We’ll try to get it from Google. Since almost everybody visits Google often we have a good chance of getting this right from the users cache. But if for any crazy reason Google is down (for instance, if we have been hit by a giant meteor just like our dino friends) it’ll get jQuery from our local file :)

Now we need to show / hide post counts when hovering over them, so our basic logic will be:

FIND all "#category span" tags
	animate their width to 0px
FIND all "#category li" tags
	WHEN mouseenter
		animate this.children("span") width to 35px
	WHEN mouseleave
		animate this.children("span") width to 0px

When translating this to jQuery what you need to be aware of is:

  • When you animate item to zero jQuery will add ‘display: none’ to it (will hide our before and after tags), so we’ll animate it to 5px instead
  • You have to chain selectors to get better performance, so we’ll find #category, then get each span, then go up a level (to li’s)
  • When you animate several elements it’s good to “stop” them before animating so we won’t have a lot of “dancing” tags if user moves randomly mouse over elements

Our final jQuery code will be this crazy thing:

$(function(){
	$("#category")
		.find("span")
		.each(function(){
			$(this).animate({"width": "5px"});
		})
		.parent()
		.hover(
			function(){
				$(this).find("span").stop().animate({"width": "35px"});
			}, function() {
				$(this).find("span").stop().animate({"width": "5px"});
			}
		);
});

So, what do you think?


Hope you enjoyed reading. Don’t be shy and share your thoughts with us!

If you enjoyed this article, get email updates (it's free).

Join over 77,235 Subscribers Today.

43 Written ArticlesWebsiteGoogle+

I'm a web designer and entrepreneur from Itajubá (MG), Brasil. I love writing about obscure topics and doing some cool stuff. And also I do some FREE stuff, check it out: http://www.roch.com.br/

16 Comments Best Comments First
  • Angus Pearson

    Friday, December 16th, 2011 12:35

    1

    Love that JQuery pikie, going to use that from now on! Nice effect on the tags.

    +1
    • Rochester Oliveira

      Monday, January 2nd, 2012 19:02

      10

      Thanks Angus :)

      I’m glad you liked it, and hope to see you again soon!

      []‘s

      +1
  • Jaafar

    Monday, January 2nd, 2012 08:22

    7

    Thanks very mutch for this useful article

    0
    • Rochester Oliveira

      Monday, January 9th, 2012 03:59

      12

      Hi Jaafar,

      I’m glad you liked!

      Keep coming, we’ve much more like this to go!

      []‘s

      0
  • Audee

    Tuesday, December 27th, 2011 14:13

    2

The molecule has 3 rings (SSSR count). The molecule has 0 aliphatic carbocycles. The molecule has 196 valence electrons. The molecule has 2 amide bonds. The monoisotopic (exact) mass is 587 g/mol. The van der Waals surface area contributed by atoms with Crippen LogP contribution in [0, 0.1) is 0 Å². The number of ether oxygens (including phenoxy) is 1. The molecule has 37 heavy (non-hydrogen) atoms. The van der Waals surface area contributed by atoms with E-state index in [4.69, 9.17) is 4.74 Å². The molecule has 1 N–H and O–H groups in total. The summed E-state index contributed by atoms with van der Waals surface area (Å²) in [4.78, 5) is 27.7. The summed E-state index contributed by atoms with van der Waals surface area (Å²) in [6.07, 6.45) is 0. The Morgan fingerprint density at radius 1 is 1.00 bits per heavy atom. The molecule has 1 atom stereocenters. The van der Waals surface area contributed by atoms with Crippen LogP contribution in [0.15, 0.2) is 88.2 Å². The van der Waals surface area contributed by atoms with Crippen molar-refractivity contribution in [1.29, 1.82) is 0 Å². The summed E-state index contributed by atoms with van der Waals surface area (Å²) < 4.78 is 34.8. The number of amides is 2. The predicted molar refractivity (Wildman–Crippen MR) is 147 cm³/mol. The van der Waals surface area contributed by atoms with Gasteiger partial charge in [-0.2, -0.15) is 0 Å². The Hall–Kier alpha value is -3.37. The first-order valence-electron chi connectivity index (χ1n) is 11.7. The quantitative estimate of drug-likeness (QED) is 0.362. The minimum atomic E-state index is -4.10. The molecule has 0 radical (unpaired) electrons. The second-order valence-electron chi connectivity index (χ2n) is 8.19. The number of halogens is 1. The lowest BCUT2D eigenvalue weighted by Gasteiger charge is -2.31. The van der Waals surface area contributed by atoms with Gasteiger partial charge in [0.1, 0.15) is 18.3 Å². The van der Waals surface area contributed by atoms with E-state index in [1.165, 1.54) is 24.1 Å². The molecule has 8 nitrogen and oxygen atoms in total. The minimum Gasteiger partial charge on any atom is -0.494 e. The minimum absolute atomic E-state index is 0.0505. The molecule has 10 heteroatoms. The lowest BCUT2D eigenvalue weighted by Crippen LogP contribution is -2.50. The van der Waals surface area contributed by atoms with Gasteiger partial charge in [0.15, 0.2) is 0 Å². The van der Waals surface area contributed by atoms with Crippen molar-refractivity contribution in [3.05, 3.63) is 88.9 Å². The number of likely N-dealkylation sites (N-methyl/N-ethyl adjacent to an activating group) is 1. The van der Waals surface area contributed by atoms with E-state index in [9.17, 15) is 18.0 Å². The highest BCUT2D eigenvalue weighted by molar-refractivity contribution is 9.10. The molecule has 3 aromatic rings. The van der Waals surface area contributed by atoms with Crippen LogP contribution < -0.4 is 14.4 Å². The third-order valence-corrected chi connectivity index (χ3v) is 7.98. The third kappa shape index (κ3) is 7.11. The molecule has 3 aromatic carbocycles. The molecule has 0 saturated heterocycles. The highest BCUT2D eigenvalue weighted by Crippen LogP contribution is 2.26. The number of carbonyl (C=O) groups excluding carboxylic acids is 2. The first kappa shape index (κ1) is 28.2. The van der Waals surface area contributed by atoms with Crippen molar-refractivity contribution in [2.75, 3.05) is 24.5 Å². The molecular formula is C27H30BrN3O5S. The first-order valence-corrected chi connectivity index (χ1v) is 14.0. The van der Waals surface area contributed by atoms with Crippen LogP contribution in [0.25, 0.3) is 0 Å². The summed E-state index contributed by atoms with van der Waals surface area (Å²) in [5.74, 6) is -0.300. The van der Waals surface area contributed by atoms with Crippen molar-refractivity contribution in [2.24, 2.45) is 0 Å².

I really love the sliding effect. I wonder if this technique can also be applied to WordPress Tag?
    Going to bookmark it for future usage ;) Thanks!

    0
  • cct

    Wednesday, December 28th, 2011 11:38

    3

    Why not click on the demo and download Where can I download?

    0
  • Rochester Oliveira

    Wednesday, February 22nd, 2012 22:13

    16

    Hi santhosh,

    Thanks! We’ll be doing that :)

    []‘s

    0
  • AJ

    Sunday, January 15th, 2012 00:46

    14

    Hey Rochester,

    I love this elegant tag script you have, and I would to have this on my website,
    but please can you give me step by step guide how to do this?

    I mean, I downloaded all the files, but when I put the “wordpress-sliding-category” map in the plugins folder
    the “elegant tag” plugin does not appear in my wp-admin plugin section.
    I want this elegant tags in the bottom of my page, now I know how to create and edit things, and create widget etc
    but which code do I have to implement? and where do I have to upload this “wordpress-sliding-category” folder?

    Thanks in advice,
    Great blog you have,
    PS, sry for my poor English ;)
    Best regards,

    AJ

    0
    • Rochester Oliveira

      Monday, January 16th, 2012 18:35

      15

      Hi AJ!

      Actually it’s not as a plugin right now, but it is easy to adjust it! Mail me and I’ll help you :) (rochesterj [at] gmail dot com)

      []‘s

      0
  • tauqueer

    Sunday, January 8th, 2012 20:02

    11

    loved it, appreciate your work mate.

    0
    • Rochester Oliveira

      Monday, January 9th, 2012 04:00

      13

      Hey tauqueer,

      Thanks a lot! I’ve worked hard on it actually :)

      []‘s

      0
  • Rochester Oliveira

    Wednesday, February 22nd, 2012 22:13

    16

    Hi santhosh,

    Thanks! We’ll be doing that :)

    []‘s

    0
  • AJ

    Sunday, January 15th, 2012 00:46

    14

    Hey Rochester,

    I love this elegant tag script you have, and I would to have this on my website,
    but please can you give me step by step guide how to do this?

    I mean, I downloaded all the files, but when I put the “wordpress-sliding-category” map in the plugins folder
    the “elegant tag” plugin does not appear in my wp-admin plugin section.
    I want this elegant tags in the bottom of my page, now I know how to create and edit things, and create widget etc
    but which code do I have to implement? and where do I have to upload this “wordpress-sliding-category” folder?

    Thanks in advice,
    Great blog you have,
    PS, sry for my poor English ;)
    Best regards,

    AJ

    0
    • Rochester Oliveira

      Monday, January 16th, 2012 18:35

      15

      Hi AJ!

      Actually it’s not as a plugin right now, but it is easy to adjust it! Mail me and I’ll help you :) (rochesterj [at] gmail dot com)

      []‘s

      0
  • tauqueer

    Sunday, January 8th, 2012 20:02

    11

    loved it, appreciate your work mate.

    0
    • Rochester Oliveira

      Monday, January 9th, 2012 04:00

      13

      Hey tauqueer,

      Thanks a lot! I’ve worked hard on it actually :)

      []‘s

      0
  • Jaafar

    Monday, January 2nd, 2012 08:22

    7

    Thanks very mutch for this useful article

    0
    • Rochester Oliveira

      Monday, January 9th, 2012 03:59

      12

      Hi Jaafar,

      I’m glad you liked!

      Keep coming, we’ve much more like this to go!

      []‘s

      0
  • cct

    Wednesday, December 28th, 2011 11:38

    3

    Why not click on the demo and download Where can I download?

    0
  • Audee

    Tuesday, December 27th, 2011 14:13

    2

    I really love the sliding effect. I wonder if this technique can also be applied to WordPress Tag?
    Going to bookmark it for future usage ;) Thanks!

    0
  • Angus Pearson

    Friday, December 16th, 2011 12:35

    1

    Love that JQuery pikie, going to use that from now on! Nice effect on the tags.

    +1
    • Rochester Oliveira

      Monday, January 2nd, 2012 19:02

      10

      Thanks Angus :)

      I’m glad you liked it, and hope to see you again soon!

      []‘s

      +1

Comments are closed.

54.83.133.189 - unknown - unknown - US